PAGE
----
Serum Soluble Urokinase-Type Plasminogen Activator Receptor Levels and Idiopathic FSGS in Children: A Single-Center Report

Bock, M. E.; Price, H. E.; Gallon, L.; Langman, C. B.

Clin J Am Soc Nephrol. 2013 Apr 27; 8(8):1304-11


BACKGROUND AND OBJECTIVES: FSGS is the primary cause of childhood nephrotic syndrome leading to ESRD. Permeability factors, including circulating serum soluble urokinase-type plasminogen activator receptor (suPAR), have been postulated as putative causes in adults with primary FSGS. Similar results have yet to be proven in children. DESIGN, SETTING, PARTICIPANTS, & MEASUREMENTS: This cross-sectional single-center study assessed the association of serum suPAR in children with FSGS or other glomerular and nonglomerular kidney diseases. RESULTS: This study examined 110 samples retrieved from 99 individuals (between January 2011 and April 2012), aged 1-21 years; of these individuals, 20 had primary FSGS, 24 had non-FSGS glomerular disease, 26 had nonglomerular kidney disease, and 29 were healthy controls. suPAR levels were not significantly different in children with FSGS, non-FSGS glomerular disease, and healthy controls (P>0.05). However, suPAR levels (median [25%-75%]) were higher in children with nonglomerular kidney disease (3385 pg/ml [2695-4392]) versus FSGS (2487 pg/ml [2191-3351]; P<0.05). Female patients with nephrotic-range proteinuria (U-Pr/Cr >2) had lower suPAR levels than those without proteinuria (2380 pg/ml [2116-2571] versus 3125 pg/ml [2516-4198], respectively; P<0.001). This trend was not seen among male participants; suPAR levels in all female participants were lower than in male participants (P=0.03). Thirty-four patients studied were kidney transplant recipients; transplant status was not associated with suPAR levels in patients with FSGS or non-FSGS diagnoses, independent of proteinuria, race, or sex (P>0.05). CONCLUSIONS: On the basis of these results, circulating suPAR is unlikely the leading cause for childhood idiopathic FSGS.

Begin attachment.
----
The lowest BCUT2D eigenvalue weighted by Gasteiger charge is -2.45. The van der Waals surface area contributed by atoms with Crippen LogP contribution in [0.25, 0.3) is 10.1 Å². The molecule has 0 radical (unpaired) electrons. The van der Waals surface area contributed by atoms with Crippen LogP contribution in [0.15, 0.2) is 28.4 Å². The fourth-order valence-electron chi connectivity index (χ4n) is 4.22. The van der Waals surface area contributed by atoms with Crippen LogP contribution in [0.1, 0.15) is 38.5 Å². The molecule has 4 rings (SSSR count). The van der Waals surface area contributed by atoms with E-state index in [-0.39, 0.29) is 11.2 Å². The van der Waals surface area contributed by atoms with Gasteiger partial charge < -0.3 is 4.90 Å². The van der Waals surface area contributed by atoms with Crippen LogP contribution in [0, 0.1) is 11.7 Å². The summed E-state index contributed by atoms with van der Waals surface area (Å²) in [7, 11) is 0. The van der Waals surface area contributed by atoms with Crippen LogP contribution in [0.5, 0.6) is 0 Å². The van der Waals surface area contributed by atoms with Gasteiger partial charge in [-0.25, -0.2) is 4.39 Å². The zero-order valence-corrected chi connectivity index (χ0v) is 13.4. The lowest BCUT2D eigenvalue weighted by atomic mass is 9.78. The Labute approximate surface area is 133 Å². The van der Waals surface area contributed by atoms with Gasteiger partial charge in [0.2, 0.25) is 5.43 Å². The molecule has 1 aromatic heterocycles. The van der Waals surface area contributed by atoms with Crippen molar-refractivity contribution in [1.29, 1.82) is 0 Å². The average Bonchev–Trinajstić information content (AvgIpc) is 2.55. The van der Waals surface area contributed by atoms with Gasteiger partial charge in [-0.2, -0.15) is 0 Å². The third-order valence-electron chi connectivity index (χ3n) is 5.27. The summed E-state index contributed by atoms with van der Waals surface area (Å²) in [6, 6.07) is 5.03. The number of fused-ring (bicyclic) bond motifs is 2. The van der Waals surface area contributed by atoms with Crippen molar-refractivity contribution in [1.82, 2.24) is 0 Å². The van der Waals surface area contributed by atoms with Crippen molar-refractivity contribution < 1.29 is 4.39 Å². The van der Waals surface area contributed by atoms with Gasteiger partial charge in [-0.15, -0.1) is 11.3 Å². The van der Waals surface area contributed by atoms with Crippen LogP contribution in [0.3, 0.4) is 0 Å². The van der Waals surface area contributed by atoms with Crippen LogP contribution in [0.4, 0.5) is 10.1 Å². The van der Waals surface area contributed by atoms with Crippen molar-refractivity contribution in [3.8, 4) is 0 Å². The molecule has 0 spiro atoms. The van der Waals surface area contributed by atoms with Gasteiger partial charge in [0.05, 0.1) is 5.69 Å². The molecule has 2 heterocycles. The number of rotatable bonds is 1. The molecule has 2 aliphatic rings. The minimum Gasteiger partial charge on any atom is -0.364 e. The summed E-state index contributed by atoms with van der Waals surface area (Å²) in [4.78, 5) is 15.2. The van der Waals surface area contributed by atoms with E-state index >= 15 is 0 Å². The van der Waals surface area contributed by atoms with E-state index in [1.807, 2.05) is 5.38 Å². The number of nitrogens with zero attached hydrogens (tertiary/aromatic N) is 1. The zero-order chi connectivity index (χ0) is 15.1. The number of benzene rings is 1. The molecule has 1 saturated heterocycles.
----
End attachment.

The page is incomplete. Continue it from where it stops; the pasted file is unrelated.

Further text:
Read More on PubMed